Having reviewed the transcript of the proceedings before the district court, it is clear that although the court heard extensive argument on the issue of the admissibility of evidence regarding Whitney's arrest for violation of the protective order, its decision was not final. In fact, the court expressed it was willing to entertain “any stipulation the parties might agree to that would limit any probative value”, admonished Whitney's attorney that the issue was something “you clearly ought to discuss with the prosecutor and then I'll hear argument depending upon what conclusion you reach ․ [in terms of a stipulation], but that is something I left open.” It is clear that its ruling was preliminary and subject to change in light of further negotiations by the parties or the trial evidence. Therefore, our review is for plain error.
Under this standard, it falls to Whitney to show (1) that error occurred; (2) that the error was plain or obvious; and (3) that it affected substantial rights. United States v. Olano, 507 U.S. 725, 732-34, 113 S.Ct. 1770, 123 L.Ed.2d 508 (1993). Even if the appellant satisfies the first three steps, reversal is not automatic. Instead, reversal on plain error review is a remedy that we will apply sparingly, and only to correct an error that “seriously affects the fairness, integrity, or public reputation of judicial proceedings.” United States v. Colon-Nales, 464 F.3d 21, 25-26 (1st Cir.2006) (quoting Olano, 507 U.S. at 735-36, 113 S.Ct. 1770 (internal quotation marks omitted)).
Even assuming that the motion in limine did preserve the objections stated in it, however, Whitney's argument would fail.
Whitney argues, again without further detail or analysis, that the trial judge erred when he allowed evidence of Whitney's previous arrest for the violation of the protective order. The substance of Whitney's contention is that his prior arrest was not relevant for purposes of establishing knowledge under § 922, and was evidence barred by Rule 404(b). He further posits that Officer Dyer's testimony regarding his arrest was prejudicial because his credibility was “paramount” in this case. Therefore, “[a]ny evidence tending to denigrate his character would unfairly draw a jury to doubt Whitney's claim that he was careless while attempting to purchase the firearm” and the trial court exceeded what was necessary for the limited purpose of establishing knowledge.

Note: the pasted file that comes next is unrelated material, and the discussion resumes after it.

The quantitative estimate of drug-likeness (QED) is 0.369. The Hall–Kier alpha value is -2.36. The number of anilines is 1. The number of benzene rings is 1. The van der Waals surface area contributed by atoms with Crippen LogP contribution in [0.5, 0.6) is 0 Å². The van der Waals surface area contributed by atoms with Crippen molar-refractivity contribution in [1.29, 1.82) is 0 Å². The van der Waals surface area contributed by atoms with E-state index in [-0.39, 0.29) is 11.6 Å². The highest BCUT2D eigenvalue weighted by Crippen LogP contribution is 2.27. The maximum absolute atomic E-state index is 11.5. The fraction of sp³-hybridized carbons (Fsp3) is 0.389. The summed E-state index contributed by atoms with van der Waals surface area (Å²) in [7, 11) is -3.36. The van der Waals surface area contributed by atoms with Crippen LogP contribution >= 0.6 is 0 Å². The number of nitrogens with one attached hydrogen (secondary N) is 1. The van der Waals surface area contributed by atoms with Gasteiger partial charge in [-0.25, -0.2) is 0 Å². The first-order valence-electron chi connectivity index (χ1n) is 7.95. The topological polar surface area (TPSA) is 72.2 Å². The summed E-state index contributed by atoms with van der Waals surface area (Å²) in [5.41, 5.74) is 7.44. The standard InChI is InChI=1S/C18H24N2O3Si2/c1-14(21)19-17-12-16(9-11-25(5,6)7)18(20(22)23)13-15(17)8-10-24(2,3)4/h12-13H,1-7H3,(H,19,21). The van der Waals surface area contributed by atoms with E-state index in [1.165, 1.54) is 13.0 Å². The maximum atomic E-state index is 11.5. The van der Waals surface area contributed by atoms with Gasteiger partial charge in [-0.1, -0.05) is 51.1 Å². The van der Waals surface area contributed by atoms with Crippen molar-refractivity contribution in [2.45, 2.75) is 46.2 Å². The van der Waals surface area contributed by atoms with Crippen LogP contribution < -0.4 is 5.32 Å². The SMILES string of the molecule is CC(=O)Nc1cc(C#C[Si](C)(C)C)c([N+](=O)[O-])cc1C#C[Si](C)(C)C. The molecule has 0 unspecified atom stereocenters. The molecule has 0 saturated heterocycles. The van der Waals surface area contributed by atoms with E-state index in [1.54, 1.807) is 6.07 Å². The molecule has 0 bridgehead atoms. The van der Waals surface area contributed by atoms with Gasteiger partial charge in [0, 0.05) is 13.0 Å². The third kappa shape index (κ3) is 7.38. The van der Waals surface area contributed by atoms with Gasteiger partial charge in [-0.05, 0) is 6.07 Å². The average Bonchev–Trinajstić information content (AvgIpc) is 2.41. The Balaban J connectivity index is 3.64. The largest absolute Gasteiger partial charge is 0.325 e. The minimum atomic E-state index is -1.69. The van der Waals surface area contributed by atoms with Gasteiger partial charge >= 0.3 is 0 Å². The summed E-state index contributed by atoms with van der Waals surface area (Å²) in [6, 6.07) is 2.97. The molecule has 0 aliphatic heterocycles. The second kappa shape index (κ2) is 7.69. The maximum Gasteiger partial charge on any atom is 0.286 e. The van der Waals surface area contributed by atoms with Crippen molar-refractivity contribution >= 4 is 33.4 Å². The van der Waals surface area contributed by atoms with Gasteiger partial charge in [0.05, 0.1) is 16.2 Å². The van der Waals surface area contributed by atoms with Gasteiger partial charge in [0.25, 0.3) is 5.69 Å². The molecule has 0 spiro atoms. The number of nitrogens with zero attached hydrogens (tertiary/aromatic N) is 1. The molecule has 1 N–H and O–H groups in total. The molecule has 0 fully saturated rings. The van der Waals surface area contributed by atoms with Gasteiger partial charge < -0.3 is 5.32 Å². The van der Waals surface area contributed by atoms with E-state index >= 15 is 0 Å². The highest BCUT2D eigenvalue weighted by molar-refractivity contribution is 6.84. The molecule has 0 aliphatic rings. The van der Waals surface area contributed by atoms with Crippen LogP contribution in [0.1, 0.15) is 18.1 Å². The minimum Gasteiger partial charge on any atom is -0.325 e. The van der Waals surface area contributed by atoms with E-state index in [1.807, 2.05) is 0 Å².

The Government contends, however, that Whitney's challenge to the admission of evidence of his arrest should be rejected for various reasons. First, and as previously addressed, the Government states that the issue was not preserved for appeal. Additionally, it argues that the evidence was admissible under Rule 404(b) as proof of Whitney's knowledge and intent, and also was more probative than prejudicial, as Rule 403 requires. Finally, it argues that in light of the other, independent evidence that showed that Whitney knew he was subject to the protective order, which defense counsel himself argued was “pretty much overwhelming,” any error in admitting evidence of the arrest was harmless. Having evaluated the parties' contentions, we conclude that the decision to admit evidence of Whitney's arrest for violating the protective order was correct.
Rule 404(b) allows “[e]vidence of other crimes, wrongs, or acts” to be introduced for certain permitted purposes, such as “proof of motive, opportunity, intent, preparation, plan, knowledge, identity, or absence of mistake or accident.” There is a two-step analysis to determine admissibility of other acts as evidence under this rule. First, the court must decide whether the evidence is “ ‘specially probative of an issue in the case’ and is not merely offered to show the defendant's bad character or propensity for crime.” United States v. Smith, 292 F.3d 90, 98-99 (1st Cir.2002) (quoting United States v. Frankhauser, 80 F.3d 641, 648 (1st Cir.1996)). Even if the special relevance is established, the evidence must still satisfy Rule 403.